Aleksandr Valov, founder of BlogSochi, which seeks to document the impact of the Games on Sochi’s residents, explains “One begins to understand why Sochi media only talk about the government’s achievements and keep silent about the problems. The popular saying ‘He who pays the piper calls the tune’ comes to mind.”
International journalists covering Sochi have also been closely curtailed. Police from the Russian Republic of Adygea neighboring Sochi repeatedly stopped, detained, and threatened a two-person crew from Norway’s TV2- the country’s official broadcaster of the Olympic Games. At every stop and in detention, officials questioned the journalists aggressively about their work plans in Sochi and other areas, their sources, and in some cases about their personal lives, educational backgrounds, and religious beliefs. In several instances they denied the journalists contact with the Norwegian Embassy in Moscow. One official threatened to jail them both, the journalists told Human Rights Watch. Dutch photojournalist Rob Hornstra was denied a Russian visa in an apparent attempt to stop him from doing further work in the turbulent North Caucasus, and American journalist David Satter was forcibly expelled from the country in December.
Since beginning his first term as president in 2000, Vladimir Putin has carefully controlled his media presence, closing a number of independent media outlets and amalgamating others with state bodies, whilst tightly controlling the presence of foreign media. Professor Owen Johnson teaches at the School of Journalism at Indiana University, and has researched the role of media in Russia intensively. He offers a simple explanation for the recent expulsions ‘”While it would seem that this runs counter to other more positive actions by President Putin recently, this might be designed to make visiting journalists more cautious,” Johnson said. “Putin is less concerned about world public opinion than he is about his continued support in Russia.”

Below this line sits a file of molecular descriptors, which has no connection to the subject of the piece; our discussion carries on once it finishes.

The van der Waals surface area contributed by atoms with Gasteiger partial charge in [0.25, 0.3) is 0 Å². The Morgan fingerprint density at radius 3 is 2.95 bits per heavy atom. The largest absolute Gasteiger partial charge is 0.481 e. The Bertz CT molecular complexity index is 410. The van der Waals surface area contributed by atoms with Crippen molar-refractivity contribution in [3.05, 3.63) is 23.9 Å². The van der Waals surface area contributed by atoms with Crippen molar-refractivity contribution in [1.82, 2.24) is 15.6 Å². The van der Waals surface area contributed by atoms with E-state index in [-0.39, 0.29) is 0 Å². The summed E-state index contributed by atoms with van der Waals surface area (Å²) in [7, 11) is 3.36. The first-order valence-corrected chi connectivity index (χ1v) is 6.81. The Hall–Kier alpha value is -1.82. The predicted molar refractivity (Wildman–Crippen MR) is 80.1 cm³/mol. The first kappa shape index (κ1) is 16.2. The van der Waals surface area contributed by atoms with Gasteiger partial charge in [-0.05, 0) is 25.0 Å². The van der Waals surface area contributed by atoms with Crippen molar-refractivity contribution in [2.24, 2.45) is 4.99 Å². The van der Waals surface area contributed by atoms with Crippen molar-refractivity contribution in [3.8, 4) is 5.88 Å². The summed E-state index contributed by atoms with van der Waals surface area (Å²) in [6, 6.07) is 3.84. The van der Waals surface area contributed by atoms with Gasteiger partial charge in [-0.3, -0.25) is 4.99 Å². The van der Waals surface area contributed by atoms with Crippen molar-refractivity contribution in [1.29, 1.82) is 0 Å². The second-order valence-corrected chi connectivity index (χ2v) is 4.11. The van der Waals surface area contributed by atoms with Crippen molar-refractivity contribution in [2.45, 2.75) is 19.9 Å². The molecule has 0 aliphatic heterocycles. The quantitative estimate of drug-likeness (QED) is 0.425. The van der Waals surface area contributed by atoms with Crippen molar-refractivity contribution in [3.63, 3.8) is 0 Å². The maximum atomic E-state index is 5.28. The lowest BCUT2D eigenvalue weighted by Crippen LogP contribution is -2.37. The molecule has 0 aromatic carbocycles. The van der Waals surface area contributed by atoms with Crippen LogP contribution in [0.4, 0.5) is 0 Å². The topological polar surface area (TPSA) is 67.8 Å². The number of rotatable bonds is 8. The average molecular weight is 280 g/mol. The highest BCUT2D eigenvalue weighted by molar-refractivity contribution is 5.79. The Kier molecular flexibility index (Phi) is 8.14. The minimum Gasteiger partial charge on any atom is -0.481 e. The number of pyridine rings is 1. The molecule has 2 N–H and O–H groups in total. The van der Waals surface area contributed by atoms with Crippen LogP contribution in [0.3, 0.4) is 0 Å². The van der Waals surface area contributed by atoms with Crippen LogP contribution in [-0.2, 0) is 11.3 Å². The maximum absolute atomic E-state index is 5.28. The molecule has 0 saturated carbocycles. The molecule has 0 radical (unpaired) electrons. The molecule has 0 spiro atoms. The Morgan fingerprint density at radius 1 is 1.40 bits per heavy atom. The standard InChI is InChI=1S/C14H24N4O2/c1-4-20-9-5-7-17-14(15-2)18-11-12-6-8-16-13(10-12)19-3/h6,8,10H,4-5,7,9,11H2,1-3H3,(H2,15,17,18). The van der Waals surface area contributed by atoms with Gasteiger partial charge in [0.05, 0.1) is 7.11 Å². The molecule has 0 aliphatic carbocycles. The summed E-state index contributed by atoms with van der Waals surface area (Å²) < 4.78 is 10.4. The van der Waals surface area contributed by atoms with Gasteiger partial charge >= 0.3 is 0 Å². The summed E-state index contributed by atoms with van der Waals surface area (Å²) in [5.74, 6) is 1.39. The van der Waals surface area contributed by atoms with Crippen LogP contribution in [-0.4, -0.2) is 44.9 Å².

Domestic attitudes to Putin are changing fast, according to Mikhail Dmitriev, former director of Russia’s State Run Centre for Strategic Research. Over the past year discontent in the country at large has deepened and broadened, spreading across all social groups and ages. While support for Putin is stable in St. Petersburg and Moscow, where incomes remain high, fluctuating fortunes in Russia’s rural regions is starting to generate distrust. Dmitriev said the latest focus groups show that Putin is less associated with stability and more with uncertainty. His past achievements are becoming a distant memory, and his recent stunts, such as flying with cranes or diving for ancient amphorae, merely cause irritation.
The Sochi Games, Putin explained in a conference with journalists, will be an important global symbol of Russian achievement and resurgence. For Putin, well-managed domestic media coverage seems an important strategic component of his long term success and survival.